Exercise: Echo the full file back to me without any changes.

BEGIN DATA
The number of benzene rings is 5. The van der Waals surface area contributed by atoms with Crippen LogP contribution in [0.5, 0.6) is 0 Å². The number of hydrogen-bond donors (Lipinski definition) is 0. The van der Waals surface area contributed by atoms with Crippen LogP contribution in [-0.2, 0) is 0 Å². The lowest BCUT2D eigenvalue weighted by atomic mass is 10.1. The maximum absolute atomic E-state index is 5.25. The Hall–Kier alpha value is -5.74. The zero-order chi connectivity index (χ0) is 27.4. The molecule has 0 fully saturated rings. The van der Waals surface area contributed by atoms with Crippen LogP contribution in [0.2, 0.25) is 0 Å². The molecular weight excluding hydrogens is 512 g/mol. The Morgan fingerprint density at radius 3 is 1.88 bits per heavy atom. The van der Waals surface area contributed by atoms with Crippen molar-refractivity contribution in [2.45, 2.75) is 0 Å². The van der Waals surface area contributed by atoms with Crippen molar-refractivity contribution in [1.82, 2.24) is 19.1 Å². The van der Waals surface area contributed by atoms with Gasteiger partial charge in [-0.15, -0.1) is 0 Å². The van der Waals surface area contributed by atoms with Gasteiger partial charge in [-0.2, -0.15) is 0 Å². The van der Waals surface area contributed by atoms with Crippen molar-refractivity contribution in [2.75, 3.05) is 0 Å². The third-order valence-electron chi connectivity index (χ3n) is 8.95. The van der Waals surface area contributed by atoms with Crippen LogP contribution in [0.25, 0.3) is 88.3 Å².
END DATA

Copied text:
The number of benzene rings is 5. The van der Waals surface area contributed by atoms with Crippen LogP contribution in [0.5, 0.6) is 0 Å². The number of hydrogen-bond donors (Lipinski definition) is 0. The van der Waals surface area contributed by atoms with Crippen LogP contribution in [-0.2, 0) is 0 Å². The lowest BCUT2D eigenvalue weighted by atomic mass is 10.1. The maximum absolute atomic E-state index is 5.25. The Hall–Kier alpha value is -5.74. The zero-order chi connectivity index (χ0) is 27.4. The molecule has 0 fully saturated rings. The van der Waals surface area contributed by atoms with Crippen LogP contribution in [0.2, 0.25) is 0 Å². The molecular weight excluding hydrogens is 512 g/mol. The Morgan fingerprint density at radius 3 is 1.88 bits per heavy atom. The van der Waals surface area contributed by atoms with Crippen molar-refractivity contribution in [2.45, 2.75) is 0 Å². The van der Waals surface area contributed by atoms with Crippen molar-refractivity contribution in [1.82, 2.24) is 19.1 Å². The van der Waals surface area contributed by atoms with Gasteiger partial charge in [-0.15, -0.1) is 0 Å². The van der Waals surface area contributed by atoms with Gasteiger partial charge in [-0.2, -0.15) is 0 Å². The van der Waals surface area contributed by atoms with Crippen molar-refractivity contribution in [2.75, 3.05) is 0 Å². The third-order valence-electron chi connectivity index (χ3n) is 8.95. The van der Waals surface area contributed by atoms with Crippen LogP contribution in [0.25, 0.3) is 88.3 Å².